• James Nulick


        I’m very glad to hear you are ok. My thoughts are with you ❤❤

        • Steve Erickson

          Chris, do you think you’ll eventually do any writing about the hurricane and its aftermath? From what Billy Martin/Poppy Z. Brite has written in various places, I think one of the reasons he retired from writing may be that he felt constant pressure to incorporate Katrina into his work and couldn’t figure out how to deal with it in a way he felt comfortable with.

  6. Jamie

    Hey Dennis! How are you?
    Again I’m so sorry not to get to meet and hang with you. Glad that you got to go to your meeting tho. Smiley. Was it ok?
    I’ve been in a medical whirlwind since I got home. I think everything’s going to be ok. Hannah and I have agreed to redo her birthday in Paris at a later date, so I’d love to try and meet up then, even just for a coffee and a bun. Also, we didn’t manage to score a scone, but I’d packed you a small gift which I’d love for you to have. Do you have a mailing address I can send it to?
    What’s been happening? I’ve been in bed a lot so have not much else to say. Apologies but I couldn’t look at today’s post for too long as it was making me queasy, but I will on my return to full health.
    How’s your weekend shaped? Hope it’s like a vegan burger that makes all carnivores well jeal.
    Optimistic love,

  7. _Black_Acrylic

    Funnily enough, I negotiated my first roundabouts in today’s driving lesson. There was no sleepiness thankfully, but I did find my left arm getting tired – an annoying MS symptom that seems to usually happen after an hour and a half behind the wheel. But I got through it okay and can mark today off as good progress.

    This evening there was an event for the printing class I was doing at the DCA the other week – the ‘Perth Road Acid Flashback’ piece was framed and looking good. I’ll go back tomorrow morning for some breakfast in the cafe and get a photo of my handiwork.

    I got an Instagram message today from my Glasgow-based friend Rachel Walker. There’s a few of them plan to put on a show of work by the extraordinary Sophie Lisa Beresford in the new year, and would like me to be involved somehow. You may recall I put together a recent DC’s blog post in SLB’s honour so I’m defo on board with this, oh yeah.

  8. Misanthrope

    Dennis, I like your statement here about time and the human experience of time and how we waste time sleeping. Arcades Fire’s great song, “Rebellion (Lies)”, begins with, “Sleeping is giving in, no matter what the time is.” I think this the visual representation of that line.

    Yeah, I’ve been looking into chiropractors/osteopaths. I just don’t when I’d have the time to get to one. The really good ones don’t seem to be in my area but in DC or Alexandria, VA. Both places are only 20 miles away, but it takes an hour-plus to get to either.

    Speaking of which, I’m going to my friend Erin’s in Alexandria on Sunday for a very small cookout. That should be fun.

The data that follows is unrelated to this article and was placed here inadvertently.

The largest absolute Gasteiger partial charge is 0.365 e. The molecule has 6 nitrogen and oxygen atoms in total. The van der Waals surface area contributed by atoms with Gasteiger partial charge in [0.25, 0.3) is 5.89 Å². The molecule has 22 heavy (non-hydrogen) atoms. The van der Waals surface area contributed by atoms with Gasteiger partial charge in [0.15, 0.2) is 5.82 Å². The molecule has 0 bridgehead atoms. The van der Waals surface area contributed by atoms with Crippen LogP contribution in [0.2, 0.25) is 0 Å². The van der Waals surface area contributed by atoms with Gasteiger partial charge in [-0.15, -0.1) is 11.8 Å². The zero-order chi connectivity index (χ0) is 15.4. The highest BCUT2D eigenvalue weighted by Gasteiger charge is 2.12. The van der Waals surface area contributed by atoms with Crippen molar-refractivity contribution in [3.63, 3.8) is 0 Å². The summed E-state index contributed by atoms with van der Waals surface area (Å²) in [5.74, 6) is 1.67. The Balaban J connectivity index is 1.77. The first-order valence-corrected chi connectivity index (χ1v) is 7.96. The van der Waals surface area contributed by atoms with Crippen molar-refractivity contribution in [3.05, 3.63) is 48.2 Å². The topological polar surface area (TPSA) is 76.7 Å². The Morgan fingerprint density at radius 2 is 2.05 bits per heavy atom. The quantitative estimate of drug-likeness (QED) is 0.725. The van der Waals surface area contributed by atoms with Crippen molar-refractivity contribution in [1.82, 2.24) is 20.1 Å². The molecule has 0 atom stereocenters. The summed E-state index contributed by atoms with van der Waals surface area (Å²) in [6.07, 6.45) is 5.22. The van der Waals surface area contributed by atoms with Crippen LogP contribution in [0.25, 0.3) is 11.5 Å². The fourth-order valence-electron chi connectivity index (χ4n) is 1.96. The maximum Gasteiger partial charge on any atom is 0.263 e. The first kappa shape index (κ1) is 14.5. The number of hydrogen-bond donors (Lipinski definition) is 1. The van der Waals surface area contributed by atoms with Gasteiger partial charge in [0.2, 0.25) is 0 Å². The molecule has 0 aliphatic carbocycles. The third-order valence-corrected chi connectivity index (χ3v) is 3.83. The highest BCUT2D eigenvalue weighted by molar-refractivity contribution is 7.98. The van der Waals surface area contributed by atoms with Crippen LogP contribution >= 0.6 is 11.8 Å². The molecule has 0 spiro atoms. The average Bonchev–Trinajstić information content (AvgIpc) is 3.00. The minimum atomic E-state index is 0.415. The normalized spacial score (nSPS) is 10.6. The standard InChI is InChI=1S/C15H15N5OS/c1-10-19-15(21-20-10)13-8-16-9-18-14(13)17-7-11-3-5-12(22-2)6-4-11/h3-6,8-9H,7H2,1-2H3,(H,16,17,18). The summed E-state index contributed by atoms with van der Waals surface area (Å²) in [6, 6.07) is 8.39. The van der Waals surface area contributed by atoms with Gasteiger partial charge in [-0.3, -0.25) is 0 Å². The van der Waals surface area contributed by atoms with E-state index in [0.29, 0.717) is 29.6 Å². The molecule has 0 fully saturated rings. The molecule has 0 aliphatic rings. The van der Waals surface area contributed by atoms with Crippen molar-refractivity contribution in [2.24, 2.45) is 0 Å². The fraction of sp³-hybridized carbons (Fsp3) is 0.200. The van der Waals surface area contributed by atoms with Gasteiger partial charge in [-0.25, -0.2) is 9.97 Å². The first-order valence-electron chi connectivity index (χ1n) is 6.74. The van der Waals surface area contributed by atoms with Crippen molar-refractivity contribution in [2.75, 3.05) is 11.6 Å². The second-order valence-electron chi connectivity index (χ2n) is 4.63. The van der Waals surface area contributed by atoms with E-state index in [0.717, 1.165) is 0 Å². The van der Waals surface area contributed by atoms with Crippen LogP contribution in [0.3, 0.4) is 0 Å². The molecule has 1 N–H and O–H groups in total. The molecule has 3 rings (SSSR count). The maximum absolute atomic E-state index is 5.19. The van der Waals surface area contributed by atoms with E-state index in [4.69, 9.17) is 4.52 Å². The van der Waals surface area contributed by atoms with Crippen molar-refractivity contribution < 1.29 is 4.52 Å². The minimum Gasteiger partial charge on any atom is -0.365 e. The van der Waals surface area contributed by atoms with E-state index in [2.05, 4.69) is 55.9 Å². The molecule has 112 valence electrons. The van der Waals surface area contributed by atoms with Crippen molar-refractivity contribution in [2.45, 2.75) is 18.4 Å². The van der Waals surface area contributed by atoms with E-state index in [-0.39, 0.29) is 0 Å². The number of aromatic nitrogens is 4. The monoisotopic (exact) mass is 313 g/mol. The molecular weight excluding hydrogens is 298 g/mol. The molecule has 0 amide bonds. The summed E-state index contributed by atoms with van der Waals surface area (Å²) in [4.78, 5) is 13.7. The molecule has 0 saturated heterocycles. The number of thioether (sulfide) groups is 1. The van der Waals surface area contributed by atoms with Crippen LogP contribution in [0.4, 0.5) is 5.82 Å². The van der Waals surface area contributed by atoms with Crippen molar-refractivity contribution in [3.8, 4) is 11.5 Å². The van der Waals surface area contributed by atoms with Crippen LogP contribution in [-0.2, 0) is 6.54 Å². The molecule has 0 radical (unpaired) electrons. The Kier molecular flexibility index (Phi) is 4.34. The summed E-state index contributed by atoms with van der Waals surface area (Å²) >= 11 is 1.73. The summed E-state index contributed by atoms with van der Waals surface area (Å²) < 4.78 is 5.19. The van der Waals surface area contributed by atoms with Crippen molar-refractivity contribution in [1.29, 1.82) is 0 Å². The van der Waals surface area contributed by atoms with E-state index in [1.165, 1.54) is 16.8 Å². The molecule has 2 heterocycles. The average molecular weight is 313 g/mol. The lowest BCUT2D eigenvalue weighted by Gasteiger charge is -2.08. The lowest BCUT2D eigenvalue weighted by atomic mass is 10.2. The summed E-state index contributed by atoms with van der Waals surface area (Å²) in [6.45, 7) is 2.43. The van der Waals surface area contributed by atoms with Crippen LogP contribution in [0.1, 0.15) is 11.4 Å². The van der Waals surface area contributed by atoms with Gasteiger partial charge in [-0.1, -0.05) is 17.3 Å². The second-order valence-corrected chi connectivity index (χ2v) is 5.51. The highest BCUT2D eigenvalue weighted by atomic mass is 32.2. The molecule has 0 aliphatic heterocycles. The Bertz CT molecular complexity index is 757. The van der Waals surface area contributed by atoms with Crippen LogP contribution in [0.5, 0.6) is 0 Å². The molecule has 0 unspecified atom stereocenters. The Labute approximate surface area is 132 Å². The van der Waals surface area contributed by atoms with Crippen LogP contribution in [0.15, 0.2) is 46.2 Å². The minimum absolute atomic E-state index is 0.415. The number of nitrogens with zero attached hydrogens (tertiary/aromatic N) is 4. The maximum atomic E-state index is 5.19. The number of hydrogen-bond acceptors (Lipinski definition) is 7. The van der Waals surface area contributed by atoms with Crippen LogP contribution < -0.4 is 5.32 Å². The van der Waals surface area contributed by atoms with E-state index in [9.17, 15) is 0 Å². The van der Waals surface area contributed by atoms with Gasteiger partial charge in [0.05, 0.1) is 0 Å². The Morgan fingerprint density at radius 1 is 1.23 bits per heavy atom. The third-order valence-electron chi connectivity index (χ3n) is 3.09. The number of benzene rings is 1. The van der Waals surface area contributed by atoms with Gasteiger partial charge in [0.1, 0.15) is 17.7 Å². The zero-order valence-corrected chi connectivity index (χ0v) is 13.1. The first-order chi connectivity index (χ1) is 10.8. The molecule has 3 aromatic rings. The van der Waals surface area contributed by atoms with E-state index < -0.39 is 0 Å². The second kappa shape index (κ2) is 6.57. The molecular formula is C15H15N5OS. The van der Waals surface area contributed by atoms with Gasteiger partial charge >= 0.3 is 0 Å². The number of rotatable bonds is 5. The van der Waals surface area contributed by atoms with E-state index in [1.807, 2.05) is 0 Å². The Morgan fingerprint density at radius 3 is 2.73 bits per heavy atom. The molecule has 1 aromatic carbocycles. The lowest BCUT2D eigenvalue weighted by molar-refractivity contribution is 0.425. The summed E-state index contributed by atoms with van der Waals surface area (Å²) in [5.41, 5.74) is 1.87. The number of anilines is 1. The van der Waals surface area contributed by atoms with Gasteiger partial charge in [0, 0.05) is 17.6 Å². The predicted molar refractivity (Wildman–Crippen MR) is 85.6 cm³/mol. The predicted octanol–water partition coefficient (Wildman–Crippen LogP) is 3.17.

Did you like superheroes as a kid? Do you like any of them now?

    I’ve found that the best way to deal with a knot of muscle like that is to work it. Get the blood in there, get it to healing. It sounds counter-intuitive, but it’s always worked for me, just like you should always stretch strained muscles…it does them a world of good.

    Hmm, I’ve really got to think about a good professional massage.

  9. James Nulick


    I felt sleepy after reading/scrolling today’s post, however I had just woken up when I looked at it, so I’m not sure if it was the post’s magical powers, or some remnant of sleep working in the background. I know it sure facilitated connections elsewhere. Then after your post I was looking at fidget spinners, thinking this is it?! There must be some kind of Satanic draw, perhaps every fidget spinner is infused with a tiny evil spirit that haunts the child who owns the spinner… ?

    Your film is in the end credits stage? That seems incredibly fast, Dennis! Why it seems like only yesterday when I was reading your on-set notes. Sundance would be really awesome, that is big time, yes? If your film is screened at Sundance, would you and Zac attend the screening? I’m trying to picture you in Park City! ?

    Thank you for the Nicole Brossard post the other day, that book seems right up my alley. I’m doing well, just plugging along, writing 2 hours each morning, it has been both fun and challenging, creating a carefully-sculpted world that is really just words on paper…

    You said that the new Duvert that was recently released was your second favorite Duvert… so I was wondering, which book is your favorite Duvert?

    Sleepy in Seattle,
    James xoxo ?

  10. Steve Erickson

    I saw a documentary on the Brazilian Cinema Novo movement tonight, directed by Glauber Rocha’s son Eryk. There’s lots of fascinating interviews and clips in it, but I felt that it should have been longer – it clocks in around 90 minutes – and better edited. It throws in lots of references to filmmakers that assume everyone watching the film knows exactly who they are and how significant they are. I’m somewhat knowledgeable about Cinema Novo and I’ve seen all the films Glauber Rocha made in the ’60s, but I still found myself wondering “Who are these people?” constantly. I would’ve preferred something more along the lines of Bertrand Tavernier’s three-hour long and very personal documentary on the history of French cinema, which was released in June in the U.S.